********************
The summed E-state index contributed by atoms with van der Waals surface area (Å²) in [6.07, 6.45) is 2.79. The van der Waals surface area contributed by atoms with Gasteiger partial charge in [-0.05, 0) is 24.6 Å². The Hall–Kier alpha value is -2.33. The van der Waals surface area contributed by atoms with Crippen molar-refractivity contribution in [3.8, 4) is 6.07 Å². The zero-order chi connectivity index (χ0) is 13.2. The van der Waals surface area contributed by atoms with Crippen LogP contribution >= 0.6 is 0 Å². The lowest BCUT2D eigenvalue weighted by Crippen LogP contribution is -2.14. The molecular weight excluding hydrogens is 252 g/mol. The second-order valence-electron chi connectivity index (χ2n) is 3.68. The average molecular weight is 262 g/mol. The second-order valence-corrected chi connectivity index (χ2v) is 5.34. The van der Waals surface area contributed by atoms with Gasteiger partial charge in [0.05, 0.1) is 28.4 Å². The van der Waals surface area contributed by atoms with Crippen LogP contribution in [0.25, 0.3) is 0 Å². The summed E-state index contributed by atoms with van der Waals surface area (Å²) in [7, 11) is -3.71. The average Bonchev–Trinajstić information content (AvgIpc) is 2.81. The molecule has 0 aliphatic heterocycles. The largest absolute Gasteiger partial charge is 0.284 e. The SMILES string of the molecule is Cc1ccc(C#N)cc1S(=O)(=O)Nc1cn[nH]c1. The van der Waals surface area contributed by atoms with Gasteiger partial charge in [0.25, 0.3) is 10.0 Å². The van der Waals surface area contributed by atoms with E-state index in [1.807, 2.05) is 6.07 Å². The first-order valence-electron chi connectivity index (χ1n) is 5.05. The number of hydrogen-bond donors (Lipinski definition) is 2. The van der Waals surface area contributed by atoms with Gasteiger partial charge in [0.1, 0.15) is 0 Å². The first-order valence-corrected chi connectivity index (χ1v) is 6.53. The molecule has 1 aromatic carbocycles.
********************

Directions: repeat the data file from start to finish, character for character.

The summed E-state index contributed by atoms with van der Waals surface area (Å²) in [6.07, 6.45) is 2.79. The van der Waals surface area contributed by atoms with Gasteiger partial charge in [-0.05, 0) is 24.6 Å². The Hall–Kier alpha value is -2.33. The van der Waals surface area contributed by atoms with Crippen molar-refractivity contribution in [3.8, 4) is 6.07 Å². The zero-order chi connectivity index (χ0) is 13.2. The van der Waals surface area contributed by atoms with Crippen LogP contribution >= 0.6 is 0 Å². The lowest BCUT2D eigenvalue weighted by Crippen LogP contribution is -2.14. The molecular weight excluding hydrogens is 252 g/mol. The second-order valence-electron chi connectivity index (χ2n) is 3.68. The average molecular weight is 262 g/mol. The second-order valence-corrected chi connectivity index (χ2v) is 5.34. The van der Waals surface area contributed by atoms with Gasteiger partial charge in [0.05, 0.1) is 28.4 Å². The van der Waals surface area contributed by atoms with Crippen LogP contribution in [0.25, 0.3) is 0 Å². The summed E-state index contributed by atoms with van der Waals surface area (Å²) in [7, 11) is -3.71. The average Bonchev–Trinajstić information content (AvgIpc) is 2.81. The molecule has 0 aliphatic heterocycles. The largest absolute Gasteiger partial charge is 0.284 e. The SMILES string of the molecule is Cc1ccc(C#N)cc1S(=O)(=O)Nc1cn[nH]c1. The van der Waals surface area contributed by atoms with Gasteiger partial charge in [0.25, 0.3) is 10.0 Å². The van der Waals surface area contributed by atoms with E-state index in [1.807, 2.05) is 6.07 Å². The first-order valence-electron chi connectivity index (χ1n) is 5.05. The number of hydrogen-bond donors (Lipinski definition) is 2. The van der Waals surface area contributed by atoms with Gasteiger partial charge in [0.1, 0.15) is 0 Å². The first-order valence-corrected chi connectivity index (χ1v) is 6.53. The molecule has 1 aromatic carbocycles.